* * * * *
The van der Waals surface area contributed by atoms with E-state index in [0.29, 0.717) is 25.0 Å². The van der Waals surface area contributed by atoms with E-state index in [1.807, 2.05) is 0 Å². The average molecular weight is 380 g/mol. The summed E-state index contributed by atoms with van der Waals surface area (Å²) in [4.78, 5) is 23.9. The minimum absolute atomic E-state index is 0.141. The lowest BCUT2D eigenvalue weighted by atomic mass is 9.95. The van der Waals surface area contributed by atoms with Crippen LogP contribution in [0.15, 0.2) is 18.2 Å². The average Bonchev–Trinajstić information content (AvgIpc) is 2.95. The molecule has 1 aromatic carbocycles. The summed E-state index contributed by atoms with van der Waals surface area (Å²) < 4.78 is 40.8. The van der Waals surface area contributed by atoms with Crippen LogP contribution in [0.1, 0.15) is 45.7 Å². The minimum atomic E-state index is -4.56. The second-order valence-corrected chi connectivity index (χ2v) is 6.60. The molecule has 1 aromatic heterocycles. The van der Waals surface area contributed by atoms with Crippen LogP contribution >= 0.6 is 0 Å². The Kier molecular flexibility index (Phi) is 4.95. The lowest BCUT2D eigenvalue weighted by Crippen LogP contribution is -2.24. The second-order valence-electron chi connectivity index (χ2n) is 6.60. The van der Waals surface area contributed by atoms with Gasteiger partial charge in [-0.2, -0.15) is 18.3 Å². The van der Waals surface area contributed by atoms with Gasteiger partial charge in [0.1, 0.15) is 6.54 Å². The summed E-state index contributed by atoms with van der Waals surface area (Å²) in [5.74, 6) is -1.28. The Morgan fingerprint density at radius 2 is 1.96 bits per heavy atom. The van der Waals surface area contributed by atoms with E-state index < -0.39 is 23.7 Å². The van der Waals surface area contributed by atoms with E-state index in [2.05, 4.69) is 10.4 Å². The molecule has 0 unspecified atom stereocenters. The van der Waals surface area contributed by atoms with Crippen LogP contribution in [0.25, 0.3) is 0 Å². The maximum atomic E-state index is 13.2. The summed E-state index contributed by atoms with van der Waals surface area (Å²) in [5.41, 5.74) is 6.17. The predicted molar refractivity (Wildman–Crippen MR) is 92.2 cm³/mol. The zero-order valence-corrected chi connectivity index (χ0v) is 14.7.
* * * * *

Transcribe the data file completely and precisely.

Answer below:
The van der Waals surface area contributed by atoms with E-state index in [0.29, 0.717) is 25.0 Å². The van der Waals surface area contributed by atoms with E-state index in [1.807, 2.05) is 0 Å². The average molecular weight is 380 g/mol. The summed E-state index contributed by atoms with van der Waals surface area (Å²) in [4.78, 5) is 23.9. The minimum absolute atomic E-state index is 0.141. The lowest BCUT2D eigenvalue weighted by atomic mass is 9.95. The van der Waals surface area contributed by atoms with Crippen LogP contribution in [0.15, 0.2) is 18.2 Å². The average Bonchev–Trinajstić information content (AvgIpc) is 2.95. The molecule has 1 aromatic carbocycles. The summed E-state index contributed by atoms with van der Waals surface area (Å²) < 4.78 is 40.8. The van der Waals surface area contributed by atoms with Crippen LogP contribution in [0.1, 0.15) is 45.7 Å². The minimum atomic E-state index is -4.56. The second-order valence-corrected chi connectivity index (χ2v) is 6.60. The molecule has 1 aromatic heterocycles. The van der Waals surface area contributed by atoms with Crippen LogP contribution >= 0.6 is 0 Å². The Kier molecular flexibility index (Phi) is 4.95. The lowest BCUT2D eigenvalue weighted by Crippen LogP contribution is -2.24. The second-order valence-electron chi connectivity index (χ2n) is 6.60. The van der Waals surface area contributed by atoms with Gasteiger partial charge in [-0.2, -0.15) is 18.3 Å². The van der Waals surface area contributed by atoms with Gasteiger partial charge in [0.1, 0.15) is 6.54 Å². The summed E-state index contributed by atoms with van der Waals surface area (Å²) in [5.74, 6) is -1.28. The Morgan fingerprint density at radius 2 is 1.96 bits per heavy atom. The van der Waals surface area contributed by atoms with E-state index < -0.39 is 23.7 Å². The van der Waals surface area contributed by atoms with E-state index in [2.05, 4.69) is 10.4 Å². The molecule has 0 unspecified atom stereocenters. The van der Waals surface area contributed by atoms with Crippen LogP contribution in [0.25, 0.3) is 0 Å². The maximum atomic E-state index is 13.2. The summed E-state index contributed by atoms with van der Waals surface area (Å²) in [5.41, 5.74) is 6.17. The predicted molar refractivity (Wildman–Crippen MR) is 92.2 cm³/mol. The zero-order valence-corrected chi connectivity index (χ0v) is 14.7.